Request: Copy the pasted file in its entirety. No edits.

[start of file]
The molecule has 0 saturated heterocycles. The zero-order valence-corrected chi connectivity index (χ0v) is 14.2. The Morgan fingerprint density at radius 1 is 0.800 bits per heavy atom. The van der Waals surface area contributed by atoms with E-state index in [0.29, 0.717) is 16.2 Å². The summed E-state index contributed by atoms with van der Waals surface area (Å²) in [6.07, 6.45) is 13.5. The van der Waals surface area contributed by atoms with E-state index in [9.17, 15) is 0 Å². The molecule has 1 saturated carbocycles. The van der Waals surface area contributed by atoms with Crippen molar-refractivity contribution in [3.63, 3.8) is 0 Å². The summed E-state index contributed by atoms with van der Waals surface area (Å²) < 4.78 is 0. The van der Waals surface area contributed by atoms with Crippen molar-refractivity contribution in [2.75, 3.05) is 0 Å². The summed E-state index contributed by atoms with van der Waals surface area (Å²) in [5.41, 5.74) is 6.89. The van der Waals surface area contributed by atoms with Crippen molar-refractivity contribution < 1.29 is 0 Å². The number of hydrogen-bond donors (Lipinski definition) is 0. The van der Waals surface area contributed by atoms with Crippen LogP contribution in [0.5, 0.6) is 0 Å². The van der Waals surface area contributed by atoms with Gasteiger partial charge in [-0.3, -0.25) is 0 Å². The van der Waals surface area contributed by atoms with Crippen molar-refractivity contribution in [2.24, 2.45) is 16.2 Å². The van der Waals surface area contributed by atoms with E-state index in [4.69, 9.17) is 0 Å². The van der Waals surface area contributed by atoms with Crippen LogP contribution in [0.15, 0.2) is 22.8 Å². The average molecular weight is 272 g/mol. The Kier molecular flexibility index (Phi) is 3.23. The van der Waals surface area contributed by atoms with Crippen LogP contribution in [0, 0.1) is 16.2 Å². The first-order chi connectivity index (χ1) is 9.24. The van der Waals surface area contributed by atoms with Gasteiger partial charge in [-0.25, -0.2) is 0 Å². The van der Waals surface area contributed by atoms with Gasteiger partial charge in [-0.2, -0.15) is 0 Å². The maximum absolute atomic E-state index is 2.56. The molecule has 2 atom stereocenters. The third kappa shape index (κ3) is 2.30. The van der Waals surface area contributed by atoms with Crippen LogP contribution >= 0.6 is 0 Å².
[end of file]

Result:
The molecule has 0 saturated heterocycles. The zero-order valence-corrected chi connectivity index (χ0v) is 14.2. The Morgan fingerprint density at radius 1 is 0.800 bits per heavy atom. The van der Waals surface area contributed by atoms with E-state index in [0.29, 0.717) is 16.2 Å². The summed E-state index contributed by atoms with van der Waals surface area (Å²) in [6.07, 6.45) is 13.5. The van der Waals surface area contributed by atoms with E-state index in [9.17, 15) is 0 Å². The molecule has 1 saturated carbocycles. The van der Waals surface area contributed by atoms with Crippen molar-refractivity contribution in [3.63, 3.8) is 0 Å². The summed E-state index contributed by atoms with van der Waals surface area (Å²) < 4.78 is 0. The van der Waals surface area contributed by atoms with Crippen molar-refractivity contribution in [2.75, 3.05) is 0 Å². The summed E-state index contributed by atoms with van der Waals surface area (Å²) in [5.41, 5.74) is 6.89. The van der Waals surface area contributed by atoms with Crippen molar-refractivity contribution < 1.29 is 0 Å². The number of hydrogen-bond donors (Lipinski definition) is 0. The van der Waals surface area contributed by atoms with Crippen LogP contribution in [0.5, 0.6) is 0 Å². The van der Waals surface area contributed by atoms with Gasteiger partial charge in [-0.3, -0.25) is 0 Å². The van der Waals surface area contributed by atoms with Crippen molar-refractivity contribution in [2.24, 2.45) is 16.2 Å². The van der Waals surface area contributed by atoms with E-state index in [4.69, 9.17) is 0 Å². The van der Waals surface area contributed by atoms with Crippen LogP contribution in [0.15, 0.2) is 22.8 Å². The average molecular weight is 272 g/mol. The Kier molecular flexibility index (Phi) is 3.23. The van der Waals surface area contributed by atoms with Crippen LogP contribution in [0, 0.1) is 16.2 Å². The first-order chi connectivity index (χ1) is 9.24. The van der Waals surface area contributed by atoms with Gasteiger partial charge in [-0.25, -0.2) is 0 Å². The van der Waals surface area contributed by atoms with Gasteiger partial charge in [-0.2, -0.15) is 0 Å². The maximum absolute atomic E-state index is 2.56. The molecule has 2 atom stereocenters. The third kappa shape index (κ3) is 2.30. The van der Waals surface area contributed by atoms with Crippen LogP contribution >= 0.6 is 0 Å².